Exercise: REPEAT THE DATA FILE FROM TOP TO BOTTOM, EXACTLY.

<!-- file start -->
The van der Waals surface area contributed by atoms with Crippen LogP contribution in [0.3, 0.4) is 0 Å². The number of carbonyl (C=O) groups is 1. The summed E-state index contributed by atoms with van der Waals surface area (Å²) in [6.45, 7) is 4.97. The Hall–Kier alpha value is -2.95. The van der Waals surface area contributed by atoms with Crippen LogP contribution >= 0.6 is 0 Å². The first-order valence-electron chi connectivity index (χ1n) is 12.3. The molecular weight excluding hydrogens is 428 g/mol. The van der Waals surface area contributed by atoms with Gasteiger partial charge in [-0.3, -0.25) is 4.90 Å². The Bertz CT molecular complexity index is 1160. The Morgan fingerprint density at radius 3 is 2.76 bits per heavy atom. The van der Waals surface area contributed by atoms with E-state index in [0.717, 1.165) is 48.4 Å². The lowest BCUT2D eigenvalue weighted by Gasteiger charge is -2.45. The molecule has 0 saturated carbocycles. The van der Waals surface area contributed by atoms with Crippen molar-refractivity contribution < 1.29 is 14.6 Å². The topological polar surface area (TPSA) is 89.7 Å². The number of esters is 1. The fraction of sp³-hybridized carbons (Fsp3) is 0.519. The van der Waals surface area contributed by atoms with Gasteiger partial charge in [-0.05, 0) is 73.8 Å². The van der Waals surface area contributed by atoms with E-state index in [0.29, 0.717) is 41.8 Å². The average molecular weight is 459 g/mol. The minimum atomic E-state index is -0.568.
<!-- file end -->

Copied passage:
The van der Waals surface area contributed by atoms with Crippen LogP contribution in [0.3, 0.4) is 0 Å². The number of carbonyl (C=O) groups is 1. The summed E-state index contributed by atoms with van der Waals surface area (Å²) in [6.45, 7) is 4.97. The Hall–Kier alpha value is -2.95. The van der Waals surface area contributed by atoms with Crippen LogP contribution >= 0.6 is 0 Å². The first-order valence-electron chi connectivity index (χ1n) is 12.3. The molecular weight excluding hydrogens is 428 g/mol. The van der Waals surface area contributed by atoms with Gasteiger partial charge in [-0.3, -0.25) is 4.90 Å². The Bertz CT molecular complexity index is 1160. The Morgan fingerprint density at radius 3 is 2.76 bits per heavy atom. The van der Waals surface area contributed by atoms with E-state index in [0.717, 1.165) is 48.4 Å². The lowest BCUT2D eigenvalue weighted by Gasteiger charge is -2.45. The molecule has 0 saturated carbocycles. The van der Waals surface area contributed by atoms with Crippen molar-refractivity contribution < 1.29 is 14.6 Å². The topological polar surface area (TPSA) is 89.7 Å². The number of esters is 1. The fraction of sp³-hybridized carbons (Fsp3) is 0.519. The van der Waals surface area contributed by atoms with Gasteiger partial charge in [-0.05, 0) is 73.8 Å². The van der Waals surface area contributed by atoms with E-state index in [0.29, 0.717) is 41.8 Å². The average molecular weight is 459 g/mol. The minimum atomic E-state index is -0.568.